Recipe 18.1 Simple DNS Lookups

18.1.1 Problem

You want to find the IP address of a host or turn an IP address into a name. Network servers do this to authenticate their clients, and clients do it when the user gives them a hostname. But Perl's socket library requires an IP address. Furthermore, many servers produce log files containing IP addresses, but hostnames are more useful to analysis software and humans.

18.1.2 Solution

If you have a name like, use gethostbyname if you want all addresses:

use Socket;

@addresses = gethostbyname($name)   or die "Can't resolve $name: $!\n";
@addresses = map { inet_ntoa($_) } @addresses[4 .. $#addresses];
# @addresses is a list of IP addresses ("", "")

Or use inet_aton if you need only the first address:

use Socket;

$address = inet_ntoa(inet_aton($name));
# $address is a single IP address ""

If you have an IP address like "", use:

use Socket;

$name = gethostbyaddr(inet_aton($address), AF_INET)
            or die "Can't resolve $address: $!\n";
# $name is the hostname ("")

18.1.3 Discussion

This process is complicated because the functions are mere wrappers for C system calls, so you have to convert IP addresses from ASCII strings ("") into C structures. The standard Socket module provides inet_aton to convert from ASCII to the packed numeric format and inet_ntoa to convert back:

use Socket;
$packed_address = inet_aton("");
$ascii_address  = inet_ntoa($packed_address);

The gethostbyname function takes a string containing the hostname (or IP address). In scalar context, it returns the remote IP address suitable for passing to inet_ntoa (or undef on error). In list context, it returns a list of at least five elements (or an empty list on error). The returned list is:




Official name of host


Aliases (space-separated string)


Address type (normally AF_INET)


Length of address structure (irrelevant)

4,5, ...

Address structures

A hostname may have more than one address, as often seen for busy web sites where many machines serve identical web pages to share the load. In such situations, the DNS server that provides addresses rotates them to balance the load. If you need to pick an IP address to connect to, just select the first. But if it doesn't work, try the rest as well.

$packed = gethostbyname($hostname)
            or die "Couldn't resolve address for $hostname: $!\n";
$address = inet_ntoa($packed);
print "I will use $address as the address for $hostname\n";

If you're using hostnames to permit or deny access to a service, be careful. Anyone can set their DNS server to identify their machine as,, or You can't know whether the machine really has the name it claims to have until you use gethostbyname and check that the original address is in the address list for the name.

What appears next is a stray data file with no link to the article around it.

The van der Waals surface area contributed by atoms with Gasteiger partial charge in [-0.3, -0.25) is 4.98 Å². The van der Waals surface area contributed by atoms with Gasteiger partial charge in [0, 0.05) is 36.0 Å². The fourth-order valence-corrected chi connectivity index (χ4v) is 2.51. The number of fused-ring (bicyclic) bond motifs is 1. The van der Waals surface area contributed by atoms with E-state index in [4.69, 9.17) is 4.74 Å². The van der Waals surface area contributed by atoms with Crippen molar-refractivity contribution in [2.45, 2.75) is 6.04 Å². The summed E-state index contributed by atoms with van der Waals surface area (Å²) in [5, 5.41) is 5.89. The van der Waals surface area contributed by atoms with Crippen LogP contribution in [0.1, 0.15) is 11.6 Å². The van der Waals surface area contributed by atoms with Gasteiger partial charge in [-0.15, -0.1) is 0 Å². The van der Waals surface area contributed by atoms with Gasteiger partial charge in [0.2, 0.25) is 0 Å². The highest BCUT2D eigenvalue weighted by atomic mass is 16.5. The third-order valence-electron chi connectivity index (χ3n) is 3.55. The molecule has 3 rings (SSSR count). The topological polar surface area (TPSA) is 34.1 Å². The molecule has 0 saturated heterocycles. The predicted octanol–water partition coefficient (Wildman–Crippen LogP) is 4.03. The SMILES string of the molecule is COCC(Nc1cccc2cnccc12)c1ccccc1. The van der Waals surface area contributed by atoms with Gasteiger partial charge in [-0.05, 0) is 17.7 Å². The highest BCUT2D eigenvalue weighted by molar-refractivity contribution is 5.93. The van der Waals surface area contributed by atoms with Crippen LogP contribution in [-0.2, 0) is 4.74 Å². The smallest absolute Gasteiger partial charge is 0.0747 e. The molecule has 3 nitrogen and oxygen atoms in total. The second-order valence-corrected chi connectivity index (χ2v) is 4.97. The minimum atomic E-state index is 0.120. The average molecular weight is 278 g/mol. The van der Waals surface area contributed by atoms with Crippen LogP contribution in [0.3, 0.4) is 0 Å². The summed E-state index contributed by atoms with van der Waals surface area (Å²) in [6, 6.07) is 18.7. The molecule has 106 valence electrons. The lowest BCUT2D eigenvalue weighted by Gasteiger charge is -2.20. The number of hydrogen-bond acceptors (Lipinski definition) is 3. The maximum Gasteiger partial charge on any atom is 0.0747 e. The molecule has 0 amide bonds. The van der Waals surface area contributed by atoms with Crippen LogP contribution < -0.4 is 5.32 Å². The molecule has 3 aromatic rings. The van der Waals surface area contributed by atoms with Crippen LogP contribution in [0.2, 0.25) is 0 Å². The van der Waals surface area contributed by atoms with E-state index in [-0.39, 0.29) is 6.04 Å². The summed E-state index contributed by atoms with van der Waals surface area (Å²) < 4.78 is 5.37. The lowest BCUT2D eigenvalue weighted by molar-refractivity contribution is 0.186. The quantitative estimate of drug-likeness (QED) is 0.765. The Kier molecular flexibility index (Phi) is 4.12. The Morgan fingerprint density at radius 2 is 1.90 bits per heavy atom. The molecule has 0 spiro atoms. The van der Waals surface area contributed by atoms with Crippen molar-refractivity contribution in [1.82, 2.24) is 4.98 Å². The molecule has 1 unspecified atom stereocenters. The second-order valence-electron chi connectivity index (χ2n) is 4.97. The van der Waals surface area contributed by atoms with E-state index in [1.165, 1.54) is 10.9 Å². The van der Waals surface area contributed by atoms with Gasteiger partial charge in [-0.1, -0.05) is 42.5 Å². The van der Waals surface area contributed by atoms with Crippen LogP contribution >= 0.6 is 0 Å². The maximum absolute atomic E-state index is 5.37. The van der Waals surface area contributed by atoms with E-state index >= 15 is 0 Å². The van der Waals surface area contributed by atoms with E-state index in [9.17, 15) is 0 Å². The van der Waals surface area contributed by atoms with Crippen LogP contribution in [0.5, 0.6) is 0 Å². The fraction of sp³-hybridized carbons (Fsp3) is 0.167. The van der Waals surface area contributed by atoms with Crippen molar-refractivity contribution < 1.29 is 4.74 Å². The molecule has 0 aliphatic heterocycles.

# $address is the IP address I'm checking, like ""
use Socket;
$name    = gethostbyaddr(inet_aton($address), AF_INET)
                or die "Can't look up $address : $!\n";
@addr    = gethostbyname($name)
                or die "Can't look up $name : $!\n";
$found   = grep { $address eq inet_ntoa($_) } @addr[4..$#addr];

It turns out that even with this algorithm, you can't be absolutely sure of the name due to a variety of mechanisms that can circumvent this technique. Even the IP address from which packets appear to be coming can be spoofed, so you should never rely on the network layer for authentication. Always do authentication yourself (with passwords or cryptographic challenges) when it matters, because the IPv4 network was not designed to provide security.

More information is kept about a host than just addresses and aliases. To access this information, use the Net::DNS module from CPAN. For instance, Example 18-1 shows how to retrieve the MX (mail exchange) records for an arbitrary host.

Example 18-1. mxhost
  #!/usr/bin/perl -w
  # mxhost - find mx exchangers for a host
  use Net::DNS;
  use strict;
  my ($host, $res, @mx);  
  $host = shift or die "usage: $0 hostname\n";
  $res = Net::DNS::Resolver->new( );
  @mx = mx($res, $host)
     or die "Can't find MX records for $host (".$res->errorstring.")\n";
  foreach my $record (@mx) {
      print $record->preference, " ", $record->exchange, "\n";

Here's some output:

% mxhost

The inet_aton function takes a string containing a hostname or IP address, as does gethostbyname, but it returns only the first IP address for the host. To find them all, you'll need to add more code. The Net::hostent module provides by-name access for that; Example 18-2 shows an example of its use.

Example 18-2. hostaddrs
  #!/usr/bin/perl -w
  # hostaddrs - canonize name and show addresses
  use Socket;
  use Net::hostent;
  use strict;
  my ($name, $hent, @addresses);
  $name = shift || die "usage: $0 hostname\n";
  if ($hent = gethostbyname($name)) {
         $name      = $hent->name;                # in case different
      my $addr_ref  = $hent->addr_list;
         @addresses = map { inet_ntoa($_) } @$addr_ref;
  print "$name => @addresses\n";

Here's the output:

% hostaddrs =>

% hostaddrs =>

18.1.4 See Also

The gethostbyname and gethostbyaddr functions in Chapter 29 of Programming Perl and in perlfunc(1); the documentation for the Net::DNS module from CPAN; the documentation for the standard Socket and Net::hostent modules